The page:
The sponge is made of a material that can withstand regular cleanings and high water currents that allows the best mechanical filtration. In rare cases, there may be missing pieces that prevent setting everything up correctly. Another thing we noticed is that it requires regular cleaning since the foam gets clogged, and the sponge starts floating unless rinsed.
- Can be hooked up directly to an aquarium powerhead
- The diffuser can replace air stones
- Easy to assemble
- Doesn’t require constant cartridge replacements
- Quick to clean
- Comes in different sizes and can be placed horizontally or vertically
- Hard to sink
- Gets clogged easily
- Requires to be cleaned often
- Air pump not included
This compact sponge filter is the best filter for Bettas since it isn’t very space-occupying but still provides enough surface area for beneficial bacteria. Due to its size, you can’t pair this small filter with a CO2 diffuser, so you should expect it to be louder than a filter of a larger size at about 60 decibels with really no way to make it quieter.
A weighted base on the bottom of the unit is intended to keep the filter stable; however, you should still be careful with keeping it from being moved around when the air is on. A benefit to its dimensions is that this piece is really easy to hide with plants or other aquarium decorations.
We recommend using an air pump with this filter rather than a powerhead since it would probably bring more hassle since it is so light. Using it with an air pump makes it a great filter for your Betta fish tanks.
- Greater surface area for beneficial bacteria
- Easy to hide
- Better oxygen exchange rate
- Mechanical and biological filtration
- Corner design good for a different size
- Easy to submerge
- Underpowered for large tanks
- Some parts are missing from the delivery
- Larger bubbles are produced that might affect the sealife
The perfect choice if you have a 10 gallon fish tank, this corner design will be a great addition to your small tank. It’s easy to disassemble and assemble, making it easy to maintain and clean.
To push its maximum capacity, it’s a great idea to add an ear stone since this sponge filter works better with that. It tends to float up for a few days and then submerges and stays like that. It promotes healthy bacteria growth since the sponge has a dense foam. However, it gets clogged easily. It’s great for smaller tanks and will be a breeze to handle.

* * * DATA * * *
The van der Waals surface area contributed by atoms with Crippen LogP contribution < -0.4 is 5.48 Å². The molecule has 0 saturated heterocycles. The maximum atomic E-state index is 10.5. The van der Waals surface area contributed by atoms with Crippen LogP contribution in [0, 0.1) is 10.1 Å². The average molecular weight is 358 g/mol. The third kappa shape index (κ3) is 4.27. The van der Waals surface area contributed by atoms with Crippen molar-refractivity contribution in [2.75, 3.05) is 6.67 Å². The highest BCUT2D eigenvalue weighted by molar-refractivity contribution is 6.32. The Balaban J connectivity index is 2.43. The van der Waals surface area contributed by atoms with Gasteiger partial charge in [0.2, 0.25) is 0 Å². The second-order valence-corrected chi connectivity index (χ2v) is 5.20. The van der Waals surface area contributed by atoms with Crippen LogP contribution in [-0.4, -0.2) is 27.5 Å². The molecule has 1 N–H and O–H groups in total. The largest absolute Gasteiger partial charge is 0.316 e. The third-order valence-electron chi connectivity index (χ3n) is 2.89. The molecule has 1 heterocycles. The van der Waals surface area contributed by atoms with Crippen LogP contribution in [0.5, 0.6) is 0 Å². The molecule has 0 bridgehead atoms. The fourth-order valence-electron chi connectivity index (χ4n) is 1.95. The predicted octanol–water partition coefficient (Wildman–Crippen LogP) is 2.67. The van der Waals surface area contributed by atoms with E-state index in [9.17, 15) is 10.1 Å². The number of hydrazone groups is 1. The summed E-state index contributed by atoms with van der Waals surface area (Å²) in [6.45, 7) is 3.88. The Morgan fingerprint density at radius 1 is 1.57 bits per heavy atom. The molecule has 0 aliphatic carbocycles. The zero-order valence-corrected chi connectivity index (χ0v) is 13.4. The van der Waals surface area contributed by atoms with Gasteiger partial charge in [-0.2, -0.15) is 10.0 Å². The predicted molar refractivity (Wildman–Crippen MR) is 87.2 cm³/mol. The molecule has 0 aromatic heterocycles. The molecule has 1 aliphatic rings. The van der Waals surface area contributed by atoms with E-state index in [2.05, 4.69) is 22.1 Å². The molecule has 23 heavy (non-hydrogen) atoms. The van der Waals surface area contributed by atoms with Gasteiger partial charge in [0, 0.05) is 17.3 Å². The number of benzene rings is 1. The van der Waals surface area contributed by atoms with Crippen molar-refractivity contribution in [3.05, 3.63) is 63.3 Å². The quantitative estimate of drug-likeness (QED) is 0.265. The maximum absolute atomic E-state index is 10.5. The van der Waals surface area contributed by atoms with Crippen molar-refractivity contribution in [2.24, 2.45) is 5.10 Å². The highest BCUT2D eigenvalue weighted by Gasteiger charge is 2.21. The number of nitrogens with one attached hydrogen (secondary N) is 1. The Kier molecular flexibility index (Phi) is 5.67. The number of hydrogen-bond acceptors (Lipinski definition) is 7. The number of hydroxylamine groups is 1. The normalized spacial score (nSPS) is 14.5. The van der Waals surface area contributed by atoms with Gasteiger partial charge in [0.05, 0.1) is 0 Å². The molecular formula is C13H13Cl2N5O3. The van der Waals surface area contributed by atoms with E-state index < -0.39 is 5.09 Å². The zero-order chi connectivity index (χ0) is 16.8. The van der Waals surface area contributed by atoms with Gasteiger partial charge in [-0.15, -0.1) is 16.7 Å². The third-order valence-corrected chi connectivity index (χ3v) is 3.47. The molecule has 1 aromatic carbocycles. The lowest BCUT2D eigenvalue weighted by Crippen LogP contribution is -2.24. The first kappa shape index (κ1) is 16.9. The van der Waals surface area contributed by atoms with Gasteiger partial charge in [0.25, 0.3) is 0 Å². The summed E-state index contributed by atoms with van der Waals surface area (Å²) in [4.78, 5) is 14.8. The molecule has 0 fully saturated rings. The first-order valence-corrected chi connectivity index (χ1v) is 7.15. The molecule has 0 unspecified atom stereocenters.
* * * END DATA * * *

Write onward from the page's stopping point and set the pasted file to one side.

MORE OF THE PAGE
- Saves on space
- Easy to maintain and disassemble
- Promotes bacteria growth
- Needs additional purchase
- Works well only on smaller tanks
- The sponge will float for a few days
Disadvantages of a Sponge Filters
A good item, no matter how great it is, can’t be realistic with some flaws. You need to keep in mind a few things before deciding on a sponge filter that will also help you understand them better.
No Chemical Filtration
If you prefer to throw a pinch of chemical media here and there to ease the process of filtration -and your life in general-, maybe don’t keep your hopes up for finding a way around the sponge filters.
It is really important to get this part right, as it is vital to keeping ideal conditions in any fish tank. Suppose there is not enough surface area of sponge to withhold a certain, necessary amount of bioload.
In that case, the water parameters will be thrown out of proportion making the water practically unsafe for any fish living in it.
Your Fish Might Try to Eat It
We said earlier that because sponge filters work like mechanical filters, they always trap food bits. That’s why more energetic fish might carelessly bite into it, thinking it is a snack.
The fact that sponge filters are supposed to stay inside the tank and, therefore, around your fish all day makes life even more difficult.
They Are Loud and Difficult to Hide
If the looks of a tank don’t matter to you, you might not be too dissatisfied by the appearance of a big sponge with practically no option of concealment right into your space; however, the noise factor is more universal.
We made sure to include the quietest sponge filter that would not bother you, but you must consider noise when choosing something different from our top pics.